“Industry and business is the language we use in this country. It’s how we value things. The politics of this matters and showing up matters, and when business shows up it punches above its weight class,” Jamison said. “It makes a big difference. But so does everyone here. I would argue that every time you buy a hunting or fishing license, that is a political act. If I go down to Rocky Mountain Outfitter and buy a piece of gear there instead of on Amazon, that is a political act.”

He told a story about the former CEO of Kalispell Regional Healthcare, Velinda Stevens, who passed away in January 2017, and how she hired physicians based on whether they were drawn to the region’s quality of life.

“She used to tell me that she would hire new doctors by putting the hiring contract in her hip pocket and taking them to Glacier Park to spend the day. At the end of the day, if the doc got it, she took out the contract and offered him the job. If the doc spent the whole day on his phone, the contract stayed in her pocket,” he said. “There’s a lot to be said about hiring that way. When it’s put into that service, it’s really powerful.”

Lisa Pike Sheehy, vice president of environmental activism for Patagonia, noted the growing strength of the outdoor recreation industry by pointing to the massive backlash sparked by President Trump’s downsizing of two massive national monuments in Utah, not only by American Indians and conservation groups, but also from the outdoor industry, which moors its future in public lands.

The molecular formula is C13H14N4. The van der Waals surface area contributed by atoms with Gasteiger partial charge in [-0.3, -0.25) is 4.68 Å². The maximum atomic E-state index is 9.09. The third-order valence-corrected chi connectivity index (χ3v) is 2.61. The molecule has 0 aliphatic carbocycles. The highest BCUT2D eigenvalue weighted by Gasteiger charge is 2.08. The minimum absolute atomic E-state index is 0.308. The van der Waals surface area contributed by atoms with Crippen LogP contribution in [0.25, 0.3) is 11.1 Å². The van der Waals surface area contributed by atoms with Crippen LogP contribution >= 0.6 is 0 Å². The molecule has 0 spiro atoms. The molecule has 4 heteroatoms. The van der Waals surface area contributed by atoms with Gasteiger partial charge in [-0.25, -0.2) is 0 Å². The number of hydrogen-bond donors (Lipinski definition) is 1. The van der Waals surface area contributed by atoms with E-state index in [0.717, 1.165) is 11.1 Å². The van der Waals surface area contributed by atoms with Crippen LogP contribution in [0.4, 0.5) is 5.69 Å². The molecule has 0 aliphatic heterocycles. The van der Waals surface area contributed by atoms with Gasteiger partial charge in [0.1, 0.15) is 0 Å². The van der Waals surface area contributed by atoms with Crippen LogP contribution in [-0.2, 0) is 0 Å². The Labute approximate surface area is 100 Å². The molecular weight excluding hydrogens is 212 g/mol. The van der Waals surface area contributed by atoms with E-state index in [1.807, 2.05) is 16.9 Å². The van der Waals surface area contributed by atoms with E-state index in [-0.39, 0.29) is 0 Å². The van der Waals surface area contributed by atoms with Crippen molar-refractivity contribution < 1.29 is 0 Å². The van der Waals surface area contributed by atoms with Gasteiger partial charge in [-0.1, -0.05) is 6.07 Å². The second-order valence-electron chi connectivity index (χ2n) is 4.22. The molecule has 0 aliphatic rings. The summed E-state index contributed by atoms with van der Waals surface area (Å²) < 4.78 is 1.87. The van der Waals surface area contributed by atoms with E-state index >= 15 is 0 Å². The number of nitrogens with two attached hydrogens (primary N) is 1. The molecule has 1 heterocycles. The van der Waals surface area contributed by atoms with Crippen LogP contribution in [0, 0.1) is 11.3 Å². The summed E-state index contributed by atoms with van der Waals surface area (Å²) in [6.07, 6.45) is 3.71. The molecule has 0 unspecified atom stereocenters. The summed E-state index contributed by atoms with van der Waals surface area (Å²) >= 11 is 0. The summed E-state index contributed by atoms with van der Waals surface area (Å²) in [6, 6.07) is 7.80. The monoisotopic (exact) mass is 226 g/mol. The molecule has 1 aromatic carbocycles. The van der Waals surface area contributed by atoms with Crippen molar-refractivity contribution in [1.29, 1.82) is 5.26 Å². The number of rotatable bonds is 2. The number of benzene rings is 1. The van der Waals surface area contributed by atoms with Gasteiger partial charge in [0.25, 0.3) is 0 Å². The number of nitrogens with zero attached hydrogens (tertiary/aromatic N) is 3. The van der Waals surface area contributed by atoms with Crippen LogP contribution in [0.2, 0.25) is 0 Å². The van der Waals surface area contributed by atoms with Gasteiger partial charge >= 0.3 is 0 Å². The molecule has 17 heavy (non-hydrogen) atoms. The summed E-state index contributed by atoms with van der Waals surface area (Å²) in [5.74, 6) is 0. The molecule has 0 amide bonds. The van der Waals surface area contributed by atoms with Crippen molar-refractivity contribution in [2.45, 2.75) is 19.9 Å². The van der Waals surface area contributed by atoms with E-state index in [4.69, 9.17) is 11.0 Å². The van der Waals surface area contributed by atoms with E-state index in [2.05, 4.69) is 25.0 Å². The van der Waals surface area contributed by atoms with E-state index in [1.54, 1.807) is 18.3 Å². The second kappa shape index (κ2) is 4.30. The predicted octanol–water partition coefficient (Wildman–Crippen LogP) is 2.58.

She said the response marks a watershed moment for an industry that even a half-decade ago wasn’t as invested in environmental activism.

“The industry as a whole was kind of a sleeping giant for a while on conservation. But I really think things have dramatically changed in the last five and really three years,” she said. “It’s exciting. The industry has a much sharper point of view, a more cohesive point of view about taking action on public lands and there is no better example than what happened in Utah. And how the industry came together and said if the senior elected leadership of this state is going to continue to be hostile to public lands and ask for the rescinding of an incredible place like Bears Ears or Grand Staircase Escalante, then we are going to take our business elsewhere. We are going to take the economic engine that we are and remove that from Utah and take it somewhere else, which we did. That was no small feat. That was a watershed moment. And that shows you that urgent times require drastic measures.”